Thursday, August 7, 2008

Critic's Picks [All originally published in NASHVILLE SCENE]

BEAT The influence of electronic music and technology is more prominent than ever on rock’s national scene, but Nashville’s rockers have been a little sluggish about incorporating synthesizers and beat machines into their usual repertoire. In an effort to remedy this deficiency, yet another local music collective has crawled out of the woodwork—this one calls itself BEAT. Aspiring to build a thriving community of electro-oriented rock ’n’ rollers, BEAT hopes to bridge the gap between synthetic and organic music. Their first event is scheduled for Thursday night and features funky white kids Kink Ador, rock-heavy hip-hoppers Knapsack Heroes, Quiet Entertainer and DJs Viper, Melator and Kidsmeal. 9 p.m. at Exit/In —SETH GRAVES

If the recent surge in hipster dance parties says anything about young Nashvillians, it’s that they’ll take any excuse to cut a rug—be it in a club, a basement, or a dive bar. But unless grinding against hoochie mamas in short skirts to the latest booty jams down on Second Avenue is your thing, the occasion to get down remains sporadic and easy to miss if you’re out of the loop. Stepping into the void is New Rave Thursdays at Bar Twenty3. The weekly event begins this week, featuring DJs Telemitry and Keyboard Guy and hosted by local electro rockers Luna Halo. Modeled after similar club nights in the hipper parts of NYC, New Rave Thursdays promises new rave, new disco and electro music along with video projections and live synthesizer and vocoder action on top of the music. 10:30 p.m. at Bar Twenty3 —SETH GRAVES

GRAND PALACE CHRISTMAS BASH Keeping the Yule Log burning just a few days longer, Murfreesboro’s homegrown bohemians and indie rock do-it-yourselfers Grand Palace are filling out the limbo-esque weekend between Christmas and New Year’s with an official Christmas Bash at Exit/In. The line up features underage power trio Kindergarten Circus, who belt out the kind of savage angst only teenagers can muster; Turncoats will provide their razor sharp vintage pop ’n’ roll in the form of sweet, simple punk jams; and, rounding out the evening, Hands Down Eugene, who keep it on the down low with their dreamy psychedelic pop. Of course, no Grand Palace event would be proper without DJ Bawston Sean behind the turntables, no doubt spinning classic soul favorites and forgotten funk even your parents don’t remember. 9 p.m. at Exit/In —SETH GRAVES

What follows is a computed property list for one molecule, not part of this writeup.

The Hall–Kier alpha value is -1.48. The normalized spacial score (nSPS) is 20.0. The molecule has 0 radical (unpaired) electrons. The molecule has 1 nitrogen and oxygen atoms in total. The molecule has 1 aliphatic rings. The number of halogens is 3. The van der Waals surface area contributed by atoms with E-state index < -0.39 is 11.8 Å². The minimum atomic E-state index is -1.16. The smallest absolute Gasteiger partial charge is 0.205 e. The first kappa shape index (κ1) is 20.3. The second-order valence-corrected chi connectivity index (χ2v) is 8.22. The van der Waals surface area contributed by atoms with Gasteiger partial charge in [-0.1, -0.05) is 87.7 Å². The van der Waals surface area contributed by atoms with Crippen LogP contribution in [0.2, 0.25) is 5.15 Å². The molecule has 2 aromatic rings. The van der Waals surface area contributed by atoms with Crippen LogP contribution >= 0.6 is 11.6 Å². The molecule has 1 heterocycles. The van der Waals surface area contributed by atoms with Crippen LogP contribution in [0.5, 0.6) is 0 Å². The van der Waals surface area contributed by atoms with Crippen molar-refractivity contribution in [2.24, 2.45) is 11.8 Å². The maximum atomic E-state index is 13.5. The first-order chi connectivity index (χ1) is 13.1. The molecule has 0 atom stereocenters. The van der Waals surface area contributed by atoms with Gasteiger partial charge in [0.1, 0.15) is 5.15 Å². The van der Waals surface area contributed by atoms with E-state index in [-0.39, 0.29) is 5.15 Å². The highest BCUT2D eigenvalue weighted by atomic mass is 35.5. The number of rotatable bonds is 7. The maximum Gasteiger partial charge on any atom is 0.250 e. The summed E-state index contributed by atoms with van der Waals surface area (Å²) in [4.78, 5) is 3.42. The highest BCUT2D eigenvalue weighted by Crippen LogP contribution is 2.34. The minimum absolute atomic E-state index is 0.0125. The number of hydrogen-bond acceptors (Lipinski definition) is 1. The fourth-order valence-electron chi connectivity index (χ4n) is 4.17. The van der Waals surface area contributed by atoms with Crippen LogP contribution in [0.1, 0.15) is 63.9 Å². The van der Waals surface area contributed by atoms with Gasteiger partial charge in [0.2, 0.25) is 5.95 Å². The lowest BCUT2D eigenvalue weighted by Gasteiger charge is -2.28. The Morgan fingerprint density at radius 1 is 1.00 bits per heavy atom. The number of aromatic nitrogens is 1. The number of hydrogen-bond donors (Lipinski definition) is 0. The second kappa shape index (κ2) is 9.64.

& ALTERED STATESMAN Between outsourcing their talents to more successful touring bands, recording a new album, funding tours of their own, dabbling in side projects and growing out their facial hair to preposterous lengths and shapes, it’s hard to imagine the boys of Ghostfinger having time to do anything other than play rock ’n’ roll. Despite being spread all over the world at times, the mustachioed quartet is still keeping it together, becoming quite possibly the hardest working macho men in Nashville. On their stop at Mercy Lounge on Thursday, The ’Finger will already be well into the first leg of a winter tour that will keep them—and their whiskey-stained, 420-friendly countrified metallic rock—on the road into next year. Joining this cavalcade of local talent are fellow Murfreesboro veterans Glossary, sleepy alt-country faves Lone Official and quirky soul proprietors Altered Statesman. 10 p.m. at Mercy Lounge

THE PROTOMEN Video game-inspired bands have carved out a substantial niche in the underbelly of pop culture, but few have matched the detail and complexity of Nashville’s The Protomen. The band is comprised of seven members, each claiming a purely robotic heritage and never breaking character long enough to lead you to believe otherwise. With the exception of the occasional ironic Hall & Oates cover, their repertoire consists entirely of a fully realized arena-ready rock opera inspired by the Mega Man video game series. Complete with costumes, onstage theatrics and layer upon layer of synth and guitar, The Protomen portray a band of rebel insurgents on a crusade against an evil, fascist mad scientist. Though the most successful stops on their national tours have been at comic book conventions, Protomen have yet to play a home show that didn’t reach capacity. Friday night’s performance should prove no exception. 9 p.m. at The End —SETH GRAVES

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